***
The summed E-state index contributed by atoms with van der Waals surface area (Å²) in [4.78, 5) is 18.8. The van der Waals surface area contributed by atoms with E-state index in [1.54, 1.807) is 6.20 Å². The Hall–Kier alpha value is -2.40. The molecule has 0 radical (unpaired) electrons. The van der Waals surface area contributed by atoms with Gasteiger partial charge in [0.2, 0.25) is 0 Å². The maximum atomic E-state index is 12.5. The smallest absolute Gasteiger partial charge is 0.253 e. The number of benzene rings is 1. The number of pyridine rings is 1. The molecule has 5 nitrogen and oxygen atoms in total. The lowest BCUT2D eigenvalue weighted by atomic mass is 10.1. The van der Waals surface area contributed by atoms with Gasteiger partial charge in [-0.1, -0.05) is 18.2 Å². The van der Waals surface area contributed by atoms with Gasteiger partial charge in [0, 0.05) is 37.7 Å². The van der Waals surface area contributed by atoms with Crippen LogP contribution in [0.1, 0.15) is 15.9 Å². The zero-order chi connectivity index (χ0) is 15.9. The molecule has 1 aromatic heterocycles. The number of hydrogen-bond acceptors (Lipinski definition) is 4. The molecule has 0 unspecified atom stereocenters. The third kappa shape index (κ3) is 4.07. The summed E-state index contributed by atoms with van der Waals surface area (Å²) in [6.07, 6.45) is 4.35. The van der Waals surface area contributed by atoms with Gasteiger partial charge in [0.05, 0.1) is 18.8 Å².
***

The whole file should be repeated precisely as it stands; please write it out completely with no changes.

The summed E-state index contributed by atoms with van der Waals surface area (Å²) in [4.78, 5) is 18.8. The van der Waals surface area contributed by atoms with E-state index in [1.54, 1.807) is 6.20 Å². The Hall–Kier alpha value is -2.40. The molecule has 0 radical (unpaired) electrons. The van der Waals surface area contributed by atoms with Gasteiger partial charge in [0.2, 0.25) is 0 Å². The maximum atomic E-state index is 12.5. The smallest absolute Gasteiger partial charge is 0.253 e. The number of benzene rings is 1. The number of pyridine rings is 1. The molecule has 5 nitrogen and oxygen atoms in total. The lowest BCUT2D eigenvalue weighted by atomic mass is 10.1. The van der Waals surface area contributed by atoms with Gasteiger partial charge in [-0.1, -0.05) is 18.2 Å². The van der Waals surface area contributed by atoms with Gasteiger partial charge in [0, 0.05) is 37.7 Å². The van der Waals surface area contributed by atoms with Crippen LogP contribution in [0.1, 0.15) is 15.9 Å². The zero-order chi connectivity index (χ0) is 15.9. The molecule has 1 aromatic heterocycles. The number of hydrogen-bond acceptors (Lipinski definition) is 4. The molecule has 0 unspecified atom stereocenters. The third kappa shape index (κ3) is 4.07. The summed E-state index contributed by atoms with van der Waals surface area (Å²) in [6.07, 6.45) is 4.35. The van der Waals surface area contributed by atoms with Gasteiger partial charge in [0.05, 0.1) is 18.8 Å².